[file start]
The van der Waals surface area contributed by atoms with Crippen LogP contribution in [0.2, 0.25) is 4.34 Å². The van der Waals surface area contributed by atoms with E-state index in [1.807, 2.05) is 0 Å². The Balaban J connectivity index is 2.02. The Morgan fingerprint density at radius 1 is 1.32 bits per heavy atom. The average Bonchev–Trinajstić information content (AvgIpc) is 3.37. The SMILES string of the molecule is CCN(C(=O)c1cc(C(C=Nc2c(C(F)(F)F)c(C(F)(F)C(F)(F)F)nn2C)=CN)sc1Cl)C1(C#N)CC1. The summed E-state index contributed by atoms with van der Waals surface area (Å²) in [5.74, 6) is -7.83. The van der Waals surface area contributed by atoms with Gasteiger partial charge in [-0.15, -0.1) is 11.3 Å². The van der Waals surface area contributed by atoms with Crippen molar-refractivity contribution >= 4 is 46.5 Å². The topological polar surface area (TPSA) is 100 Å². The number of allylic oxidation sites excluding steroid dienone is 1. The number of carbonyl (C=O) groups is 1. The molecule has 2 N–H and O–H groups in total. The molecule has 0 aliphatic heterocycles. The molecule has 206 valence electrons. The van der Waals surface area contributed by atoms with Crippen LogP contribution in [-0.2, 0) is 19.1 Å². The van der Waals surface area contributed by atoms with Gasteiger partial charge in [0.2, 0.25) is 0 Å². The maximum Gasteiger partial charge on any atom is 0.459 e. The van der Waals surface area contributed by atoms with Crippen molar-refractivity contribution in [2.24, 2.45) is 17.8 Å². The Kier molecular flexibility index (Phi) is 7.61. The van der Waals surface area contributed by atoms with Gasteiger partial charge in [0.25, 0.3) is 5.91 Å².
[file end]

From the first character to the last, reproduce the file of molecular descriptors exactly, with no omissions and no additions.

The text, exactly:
The van der Waals surface area contributed by atoms with Crippen LogP contribution in [0.2, 0.25) is 4.34 Å². The van der Waals surface area contributed by atoms with E-state index in [1.807, 2.05) is 0 Å². The Balaban J connectivity index is 2.02. The Morgan fingerprint density at radius 1 is 1.32 bits per heavy atom. The average Bonchev–Trinajstić information content (AvgIpc) is 3.37. The SMILES string of the molecule is CCN(C(=O)c1cc(C(C=Nc2c(C(F)(F)F)c(C(F)(F)C(F)(F)F)nn2C)=CN)sc1Cl)C1(C#N)CC1. The summed E-state index contributed by atoms with van der Waals surface area (Å²) in [5.74, 6) is -7.83. The van der Waals surface area contributed by atoms with Gasteiger partial charge in [-0.15, -0.1) is 11.3 Å². The van der Waals surface area contributed by atoms with Crippen molar-refractivity contribution >= 4 is 46.5 Å². The topological polar surface area (TPSA) is 100 Å². The number of allylic oxidation sites excluding steroid dienone is 1. The number of carbonyl (C=O) groups is 1. The molecule has 2 N–H and O–H groups in total. The molecule has 0 aliphatic heterocycles. The molecule has 206 valence electrons. The van der Waals surface area contributed by atoms with Crippen LogP contribution in [-0.2, 0) is 19.1 Å². The van der Waals surface area contributed by atoms with Gasteiger partial charge in [0.2, 0.25) is 0 Å². The maximum Gasteiger partial charge on any atom is 0.459 e. The van der Waals surface area contributed by atoms with Crippen molar-refractivity contribution in [2.24, 2.45) is 17.8 Å². The Kier molecular flexibility index (Phi) is 7.61. The van der Waals surface area contributed by atoms with Gasteiger partial charge in [0.25, 0.3) is 5.91 Å².